Flannery O’Connor’s Good Friday lesson: We can’t be our own saviors.

Flannery O'Connor

In 1945 a young Flannery O’Conner graduated from Georgia State College for Women.  She then went off to the University of Iowa, to study journalism.  College hadn’t really challenged the Roman Catholic faith, implanted in her by family and the parochial schools of Savannah, Georgia. The University of Iowa did.  Like so many students today, O’Connor changed her course of study.  She abandoned journalism and enrolled in the prestigious Iowa Writers’ Workshop.

If writing with intellectuals challenged her faith, writing to God was one way she sought to restore it.  In January of 1946 she began a prayer journal, one in which she frequently struggled with suffering.  I almost wrote, “with the meaning of suffering,” as that’s our modern question, but it wouldn’t be true to say that Flannery struggled with suffering’s meaning.  She believed the cross of Christ gave it all the purpose it could possibly have.  No, Flannery struggled to accept suffering, which she saw as the path to God.


In one journal entry, she does confront a particularly modern problem, yet one we seldom acknowledge.  What does the cross of Christ mean in a world that no longer cares?  She wrote:

It is hard to want to suffer; I presume Grace is necessary for the want.  I am a mediocre of the spirit but there is hope.  I am at least of the Spirit and that means alive.  What about these dead people I am living with?  What about them?  We who live will have to pay for their deaths.  Being dead what can they do?  It is for them, I presume, that the saints died.  No, the saints died for God and God died for the dead.  They didn’t have to submit to God’s indignity.  No one can do again what Christ did (33).

At this point in her life, the young Flannery O’Connor knew nothing of her Lupus, the disease that will soon dominate her days, forcing her home to live with her mother, curtailing her career as a celebrated author.  She simply knew, as she was taught, that our suffering is purposeful when conjoined to Christ’s. 

But what about “these dead people,” those who neither believe, nor care, that Christ died for them? When the Medievals mourned the Savior’s death, they did so in union with the world they knew.  Does contemporary indifference dilute the very meaning of Christ’s act?  How does one meaningfully mourn what the modern world ignores?  Fundamentalists, of every faith, declare themselves at war with the world. They cite its blindness—What is truth? (Jn 18:38)—as one more indictment of its sin.  But is that an option for a Catholic, who believes that Christ loved the world for which he died?

Good Catholic that she was, Flannery’s first thought was to take responsibility for those who are spiritually dead.  What should she be doing to raise them to life?  But then came the realization that Christ’s sacrifice, his death, is more than a moral lesson, more than an example of selfless love for others.  We can’t do what Christ did.  Exert all the human effort we will, we won’t reclaim what was lost in the Fall, the moment humanity squandered its destiny.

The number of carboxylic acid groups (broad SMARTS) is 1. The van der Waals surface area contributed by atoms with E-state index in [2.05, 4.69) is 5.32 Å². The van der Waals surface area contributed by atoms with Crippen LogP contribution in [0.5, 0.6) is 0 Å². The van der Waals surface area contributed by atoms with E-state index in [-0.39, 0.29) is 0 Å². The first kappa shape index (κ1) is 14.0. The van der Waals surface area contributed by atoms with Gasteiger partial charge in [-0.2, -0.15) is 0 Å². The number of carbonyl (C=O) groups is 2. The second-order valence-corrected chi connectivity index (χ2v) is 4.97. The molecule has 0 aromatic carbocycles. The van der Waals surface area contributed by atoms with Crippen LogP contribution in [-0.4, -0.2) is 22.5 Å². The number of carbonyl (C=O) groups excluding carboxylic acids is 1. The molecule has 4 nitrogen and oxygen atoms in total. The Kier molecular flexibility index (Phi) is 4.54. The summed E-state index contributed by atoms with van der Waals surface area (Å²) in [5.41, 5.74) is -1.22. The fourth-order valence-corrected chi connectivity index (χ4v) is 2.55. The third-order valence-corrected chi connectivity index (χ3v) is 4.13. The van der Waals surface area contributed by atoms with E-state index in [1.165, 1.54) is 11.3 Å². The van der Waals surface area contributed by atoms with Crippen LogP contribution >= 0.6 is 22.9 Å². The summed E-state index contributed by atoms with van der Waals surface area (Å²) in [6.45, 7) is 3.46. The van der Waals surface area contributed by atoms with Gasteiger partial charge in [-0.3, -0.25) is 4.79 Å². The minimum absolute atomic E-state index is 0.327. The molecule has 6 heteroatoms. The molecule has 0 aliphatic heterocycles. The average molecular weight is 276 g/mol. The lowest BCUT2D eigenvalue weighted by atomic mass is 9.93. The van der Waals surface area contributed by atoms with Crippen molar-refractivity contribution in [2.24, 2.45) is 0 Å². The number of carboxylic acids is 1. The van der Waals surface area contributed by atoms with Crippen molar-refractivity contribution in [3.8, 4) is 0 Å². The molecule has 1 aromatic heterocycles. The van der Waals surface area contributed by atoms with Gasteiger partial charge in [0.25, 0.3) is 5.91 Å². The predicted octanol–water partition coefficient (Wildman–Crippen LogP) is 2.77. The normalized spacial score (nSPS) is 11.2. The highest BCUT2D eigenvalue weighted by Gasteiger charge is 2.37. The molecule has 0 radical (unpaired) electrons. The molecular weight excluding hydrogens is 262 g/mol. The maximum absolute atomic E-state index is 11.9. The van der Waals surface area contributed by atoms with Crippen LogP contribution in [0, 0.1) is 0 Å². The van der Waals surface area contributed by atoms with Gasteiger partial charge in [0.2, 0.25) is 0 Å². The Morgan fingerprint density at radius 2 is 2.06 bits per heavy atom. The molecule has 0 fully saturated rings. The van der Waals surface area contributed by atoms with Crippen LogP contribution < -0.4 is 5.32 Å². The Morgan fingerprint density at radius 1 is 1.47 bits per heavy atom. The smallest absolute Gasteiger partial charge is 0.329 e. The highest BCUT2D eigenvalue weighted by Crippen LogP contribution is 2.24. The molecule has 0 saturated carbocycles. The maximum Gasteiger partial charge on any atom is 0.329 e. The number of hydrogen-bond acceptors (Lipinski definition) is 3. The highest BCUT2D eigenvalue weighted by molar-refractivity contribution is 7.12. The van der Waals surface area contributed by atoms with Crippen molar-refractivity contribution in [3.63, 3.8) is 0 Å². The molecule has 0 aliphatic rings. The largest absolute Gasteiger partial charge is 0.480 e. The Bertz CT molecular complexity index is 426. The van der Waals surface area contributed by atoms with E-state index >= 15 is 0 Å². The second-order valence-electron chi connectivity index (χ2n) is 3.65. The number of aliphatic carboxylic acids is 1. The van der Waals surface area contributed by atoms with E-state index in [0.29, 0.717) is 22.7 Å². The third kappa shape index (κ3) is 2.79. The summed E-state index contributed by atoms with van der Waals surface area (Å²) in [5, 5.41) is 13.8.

“No, the saints died for God and God died for the dead.  They didn’t have to submit to God’s indignity.  No one can do again what Christ did.”  Flannery’s right.  We can’t be our own saviors, a phrase I often repeat in the confessional. 

In Christ, God goes to the uttermost point of human alienation, enters death itself, so as to carry us back to life.  “No one can do again what Christ did.” Show me someone who can carry himself.

Yes, so many in the world are blind, not to know their need for a savior.  Sin does that.  It darkens our native intelligence.  So how do we confess a Savior to “these dead people,” who think they live? 

We give ourselves over to history and to hope.  We await and attend the plans of God.  On Calvary, our age was as clearly in his sight as Caesar’s.  What Flannery wrote of an artist’s life is equally true of a believer’s:

It will be life struggle with no consummation.  When something is finished, it cannot be possessed.  Nothing can be possessed but the struggle.  All our lives are consumed in possessing struggle but only when the struggle is cherished and directed to a final consummation outside this life is it of any value (29).

We are asked to have faith, even in a world that falters. All that we own is the struggle for faith.  The consummation is God’s.

Isaiah 52:13-53:12   Hebrews 4:14-16, 5:7-9   John 18:1-19:42

Comments are automatically closed two weeks after an article's initial publication. See our comments policy for more.


Don't miss the best from America

Sign up for our Newsletter to get the Jesuit perspective on news, faith and culture.

The latest from america

 Pope Francis arrives in procession to celebrate Mass marking the feast of Pentecost in St. Peter's Basilica at the Vatican May 20. The pope at his "Regina Coeli" announced that he will create 14 new cardinals June 29. (CNS photo/Paul Haring)
Eleven of the new cardinals are under the age of 80 and so have the right to vote in the next conclave.
Gerard O’ConnellMay 20, 2018
Images: AP, Wikimedia Commons
Bishop Curry described Teilhard as “one of the great minds, great spirits of the 20th century.”
Angelo Jesus CantaMay 19, 2018
Both men were close to each other in life, and both are much revered by Pope Francis.
Gerard O’ConnellMay 19, 2018
The Gaza Nakba demonstrations this week have done nothing to advance the situation of Palestinian refugees, nor did they provide relief to the people of Gaza, who dwell in an open-air prison, hemmed in and oppressed at every turn.